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Getting off scot-free refers to someone getting away without payment, either monetary or otherwise. In fact in modern usage, it often refers to suspects who are not convicted of a crime. If a person feels that the suspect should have been convicted, he might say, “That guy is getting off scot-free.”
Often the term is confused with the frugality that is occasionally attributed to the Scottish. Actually, the term scot predates old Gaelic that would have been spoken by the Scots. In fact the word has its origins in Scandinavian language and probably descends to the English language via Anglo-Saxon.
Scot literally translates to payment. Thus getting off scot-free is not having to pay the payment, or is payment free. In medieval England, occasionally people paid a tax called a scot that would have been used to fund relief programs for the exceptionally poor, not that such relief programs were many.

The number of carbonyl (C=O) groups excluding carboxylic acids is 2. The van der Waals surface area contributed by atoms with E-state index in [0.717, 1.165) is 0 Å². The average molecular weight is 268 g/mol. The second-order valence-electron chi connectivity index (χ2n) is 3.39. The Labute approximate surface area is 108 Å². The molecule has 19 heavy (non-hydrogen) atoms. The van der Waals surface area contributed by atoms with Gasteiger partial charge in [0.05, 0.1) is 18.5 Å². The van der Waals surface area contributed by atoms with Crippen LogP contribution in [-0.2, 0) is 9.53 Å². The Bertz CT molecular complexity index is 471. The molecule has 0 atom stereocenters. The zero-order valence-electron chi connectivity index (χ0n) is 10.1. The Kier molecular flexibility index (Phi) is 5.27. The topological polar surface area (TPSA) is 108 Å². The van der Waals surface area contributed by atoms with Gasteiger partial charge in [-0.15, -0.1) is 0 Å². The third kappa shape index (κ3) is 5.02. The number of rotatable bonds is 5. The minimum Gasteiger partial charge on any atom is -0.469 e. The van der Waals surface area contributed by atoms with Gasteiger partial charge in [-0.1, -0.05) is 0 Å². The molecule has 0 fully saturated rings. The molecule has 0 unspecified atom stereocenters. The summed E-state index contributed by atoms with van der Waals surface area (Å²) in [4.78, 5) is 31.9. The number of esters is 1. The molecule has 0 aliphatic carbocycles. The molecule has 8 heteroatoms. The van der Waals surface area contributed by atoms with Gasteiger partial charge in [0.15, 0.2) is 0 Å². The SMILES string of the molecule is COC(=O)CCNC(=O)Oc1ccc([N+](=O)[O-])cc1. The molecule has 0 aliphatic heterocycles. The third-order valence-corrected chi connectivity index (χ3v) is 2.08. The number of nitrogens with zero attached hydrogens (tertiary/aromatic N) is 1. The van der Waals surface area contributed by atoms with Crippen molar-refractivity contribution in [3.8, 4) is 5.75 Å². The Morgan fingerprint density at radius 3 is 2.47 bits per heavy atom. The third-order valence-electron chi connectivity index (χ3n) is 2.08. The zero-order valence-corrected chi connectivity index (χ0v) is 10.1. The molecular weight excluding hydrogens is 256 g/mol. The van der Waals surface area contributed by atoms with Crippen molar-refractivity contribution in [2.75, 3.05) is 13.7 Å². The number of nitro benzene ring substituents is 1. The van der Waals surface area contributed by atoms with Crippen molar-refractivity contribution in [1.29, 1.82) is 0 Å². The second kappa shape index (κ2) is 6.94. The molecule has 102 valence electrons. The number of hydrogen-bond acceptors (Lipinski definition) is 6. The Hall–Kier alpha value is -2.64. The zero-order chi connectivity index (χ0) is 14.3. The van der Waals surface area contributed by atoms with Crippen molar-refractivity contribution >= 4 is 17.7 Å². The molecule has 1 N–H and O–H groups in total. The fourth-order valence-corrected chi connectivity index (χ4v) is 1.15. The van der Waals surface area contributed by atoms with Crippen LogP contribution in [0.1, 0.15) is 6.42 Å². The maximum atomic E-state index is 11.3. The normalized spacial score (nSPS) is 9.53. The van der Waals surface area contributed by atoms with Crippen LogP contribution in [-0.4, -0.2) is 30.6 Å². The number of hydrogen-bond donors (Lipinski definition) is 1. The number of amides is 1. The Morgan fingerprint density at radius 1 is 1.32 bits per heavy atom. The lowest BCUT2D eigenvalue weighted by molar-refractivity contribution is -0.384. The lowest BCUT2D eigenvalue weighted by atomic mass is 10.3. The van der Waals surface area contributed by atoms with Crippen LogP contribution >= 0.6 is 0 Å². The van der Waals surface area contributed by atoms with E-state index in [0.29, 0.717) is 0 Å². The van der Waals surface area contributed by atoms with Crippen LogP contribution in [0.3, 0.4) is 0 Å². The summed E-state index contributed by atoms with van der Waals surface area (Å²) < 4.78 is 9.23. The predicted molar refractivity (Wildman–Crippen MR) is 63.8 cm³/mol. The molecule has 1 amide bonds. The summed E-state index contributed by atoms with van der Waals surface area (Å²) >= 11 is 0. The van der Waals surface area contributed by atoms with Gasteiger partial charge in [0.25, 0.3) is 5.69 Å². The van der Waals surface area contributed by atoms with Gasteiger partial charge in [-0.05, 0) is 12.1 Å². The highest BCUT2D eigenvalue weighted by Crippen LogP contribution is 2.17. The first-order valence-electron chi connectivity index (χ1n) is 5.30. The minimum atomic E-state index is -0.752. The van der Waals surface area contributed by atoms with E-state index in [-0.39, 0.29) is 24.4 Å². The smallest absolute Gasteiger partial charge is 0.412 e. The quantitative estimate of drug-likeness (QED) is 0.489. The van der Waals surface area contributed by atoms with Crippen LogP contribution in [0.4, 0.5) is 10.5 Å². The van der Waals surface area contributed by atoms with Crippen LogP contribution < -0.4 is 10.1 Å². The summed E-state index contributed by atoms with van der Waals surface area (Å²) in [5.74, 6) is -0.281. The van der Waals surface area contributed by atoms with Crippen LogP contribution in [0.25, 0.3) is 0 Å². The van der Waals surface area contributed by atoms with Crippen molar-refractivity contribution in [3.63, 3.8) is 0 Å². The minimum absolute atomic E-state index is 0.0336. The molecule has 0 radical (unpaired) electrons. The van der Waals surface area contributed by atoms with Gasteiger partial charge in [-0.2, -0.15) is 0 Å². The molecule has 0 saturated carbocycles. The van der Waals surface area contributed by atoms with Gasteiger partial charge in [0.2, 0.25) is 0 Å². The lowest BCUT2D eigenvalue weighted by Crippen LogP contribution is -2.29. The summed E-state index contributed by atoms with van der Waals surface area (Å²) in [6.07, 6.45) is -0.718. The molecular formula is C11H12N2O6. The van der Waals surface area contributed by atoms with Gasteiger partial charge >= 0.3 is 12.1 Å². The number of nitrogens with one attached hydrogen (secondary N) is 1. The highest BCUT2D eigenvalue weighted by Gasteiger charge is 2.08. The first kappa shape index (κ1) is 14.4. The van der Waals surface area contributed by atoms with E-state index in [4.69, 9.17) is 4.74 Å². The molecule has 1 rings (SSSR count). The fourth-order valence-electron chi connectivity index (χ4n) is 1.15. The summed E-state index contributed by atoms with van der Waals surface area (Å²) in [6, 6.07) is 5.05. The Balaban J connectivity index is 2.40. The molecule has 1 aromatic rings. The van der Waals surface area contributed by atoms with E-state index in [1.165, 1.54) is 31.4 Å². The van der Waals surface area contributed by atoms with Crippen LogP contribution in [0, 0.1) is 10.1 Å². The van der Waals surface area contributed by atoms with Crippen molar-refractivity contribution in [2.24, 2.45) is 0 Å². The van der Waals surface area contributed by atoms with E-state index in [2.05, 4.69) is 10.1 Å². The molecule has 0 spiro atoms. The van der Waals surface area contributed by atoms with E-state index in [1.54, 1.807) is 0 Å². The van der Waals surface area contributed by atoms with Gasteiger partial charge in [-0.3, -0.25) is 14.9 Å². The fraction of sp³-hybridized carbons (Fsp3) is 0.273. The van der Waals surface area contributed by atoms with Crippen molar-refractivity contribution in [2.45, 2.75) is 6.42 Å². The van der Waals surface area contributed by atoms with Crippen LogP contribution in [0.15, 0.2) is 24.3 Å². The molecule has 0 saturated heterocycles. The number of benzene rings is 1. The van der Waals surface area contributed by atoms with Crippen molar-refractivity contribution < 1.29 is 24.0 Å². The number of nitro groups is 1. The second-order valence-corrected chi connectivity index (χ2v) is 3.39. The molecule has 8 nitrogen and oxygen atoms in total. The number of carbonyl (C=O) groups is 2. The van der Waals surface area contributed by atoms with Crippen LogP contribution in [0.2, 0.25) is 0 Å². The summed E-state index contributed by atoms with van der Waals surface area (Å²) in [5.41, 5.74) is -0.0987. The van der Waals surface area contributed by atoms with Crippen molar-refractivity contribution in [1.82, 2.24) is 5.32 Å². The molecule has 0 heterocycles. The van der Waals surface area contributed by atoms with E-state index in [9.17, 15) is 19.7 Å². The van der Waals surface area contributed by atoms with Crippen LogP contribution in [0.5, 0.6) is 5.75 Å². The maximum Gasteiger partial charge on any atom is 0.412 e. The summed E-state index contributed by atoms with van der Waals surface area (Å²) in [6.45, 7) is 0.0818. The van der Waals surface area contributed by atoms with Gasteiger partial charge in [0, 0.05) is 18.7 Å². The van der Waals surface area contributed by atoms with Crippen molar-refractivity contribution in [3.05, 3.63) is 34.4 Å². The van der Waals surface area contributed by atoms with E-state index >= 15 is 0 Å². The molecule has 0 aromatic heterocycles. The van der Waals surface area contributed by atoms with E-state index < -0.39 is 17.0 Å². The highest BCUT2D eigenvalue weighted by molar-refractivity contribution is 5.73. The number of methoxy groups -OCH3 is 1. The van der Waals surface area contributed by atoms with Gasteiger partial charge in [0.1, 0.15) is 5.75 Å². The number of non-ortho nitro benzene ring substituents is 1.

The scot one paid was also called a lot, shorted for allotted share of the payment. The two terms naturally married, producing one word for both payment and share. If a person could avoid making a payment in some way, he was getting off scot-free.
Now a scot could stand for any type of payment, and is often used when discussing paying a tab at the bar. Each person drinking owes a scot, a portion of a shared tab. A person who doesn’t pay his scot is getting off scot-free.
Getting off scot-free implies evasion, purposeful or otherwise of the dues one is supposed to pay. It is frequently an annoyance to others if people duck out of paying what everyone else must pay. This is especially the case if the scot of a bar tab is avoided, since everyone else will have to pay extra to make up for the person getting off scot-free.
It is good to know that a term in frequent usage is not in fact a racial slur intended to insult the Scottish. Many terms in frequent usage do have their origins in language that deliberately insults race or gender of others. Fortunately, scot-free is free of this taint.